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The 'Hot Dog King of Chicago' Takes on Hawaii

The 'Hot Dog King of Chicago' Takes on Hawaii

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Ira Helfer hands out thousands of free hot dogs yearly at the Sony Open

Wikimedia Commons/Evan Swigart

Hot Dog

For those participating in the Sony Open, the golfing event that comes to Waialae Country Club in Honolulu every year, a visit to Ira Helfer is one of the highlights of the experience.

No, he’s not doing deep-tissue massage, roasting kalua pigs, or anything else that is commonly associated with Hawaii — he’s handing out hot dogs, just as he has for years.

The Chicago native, who moved out to Hawaii with his family in 1985 and has been handing out hot dogs during the event ever since, was recently profiled by The Golf Channel. His backyard abuts the first tee of the country club, and year after year folks drop by for a free hot dog (Vienna beef, wrapped in aluminum foil and served with mustard, pickles, and other condiments except ketchup), hang out, listen to him tell stories, and generally enjoy each other’s company. He went through more than 1,000 last week, but doesn’t plan to start charging any time soon.

And while thousands of people have eaten his hot dogs over the years, including professional golfers and governors, the one story he never gets tired of telling is the time he served none other than former President Bill Clinton ("He had two," Helfer reminisces).

And while it might seem strange to waltz right in to someone’s backyard and grab a hot dog, Helfer welcomes them, friends and strangers alike.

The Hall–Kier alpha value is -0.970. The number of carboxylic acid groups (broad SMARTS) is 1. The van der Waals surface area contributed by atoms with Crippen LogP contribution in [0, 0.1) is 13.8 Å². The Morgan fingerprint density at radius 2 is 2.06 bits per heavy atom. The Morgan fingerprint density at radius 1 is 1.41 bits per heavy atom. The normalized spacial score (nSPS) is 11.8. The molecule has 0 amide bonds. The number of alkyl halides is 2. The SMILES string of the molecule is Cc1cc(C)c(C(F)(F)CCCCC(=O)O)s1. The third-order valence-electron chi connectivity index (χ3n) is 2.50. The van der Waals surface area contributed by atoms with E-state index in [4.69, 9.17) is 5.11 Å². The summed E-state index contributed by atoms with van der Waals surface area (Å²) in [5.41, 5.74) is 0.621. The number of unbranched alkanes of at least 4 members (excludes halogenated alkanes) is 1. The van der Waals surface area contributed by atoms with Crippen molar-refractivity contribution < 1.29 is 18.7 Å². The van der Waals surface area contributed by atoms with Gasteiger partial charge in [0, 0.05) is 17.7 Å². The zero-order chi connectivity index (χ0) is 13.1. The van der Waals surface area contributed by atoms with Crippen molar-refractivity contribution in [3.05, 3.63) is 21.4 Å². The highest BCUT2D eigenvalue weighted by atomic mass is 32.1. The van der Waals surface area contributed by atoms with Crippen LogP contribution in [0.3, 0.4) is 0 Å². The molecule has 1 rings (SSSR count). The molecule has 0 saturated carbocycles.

Just don’t ask for ketchup.

The Hot Dog King of Chicago holds court in Hawaii

HONOLULU &ndash The man runs a hand through his thinning, silvery hair, looks knowingly at a few friends and methodically says, &ldquoSo there&rsquos this lawyer who&rsquos out to dinner with his wife when this voluptuous blonde walks in&hellip&rdquo

Just then, a stranger walks up to his green gated backyard just 150 yards off Waialae Country Club&rsquos first tee and to the right of its fairway, and interrupts the joke.

The man stops for a moment and without reservation yells, &ldquoCome on in! Have a hot dog!&rdquo

He then leans back in his chair and addresses the semicircle of friends eagerly awaiting a punchline they&rsquove been hearing for years. When it comes, they laugh. Not polite chuckles, but loud, forceful belly laughs, as if the man just told them the funniest thing ever. And maybe, just maybe, he did.

His name is Ira Helfer, but people around here know him as the Hot Dog King of Chicago.

This is what they do during the Sony Open. They walk in, they grab a hot dog, they listen to some jokes, they hang out with the Hot Dog King. They&rsquove been coming every year since 1985, when Helfer moved here with his family and decided to open his backyard to friends and potential friends alike.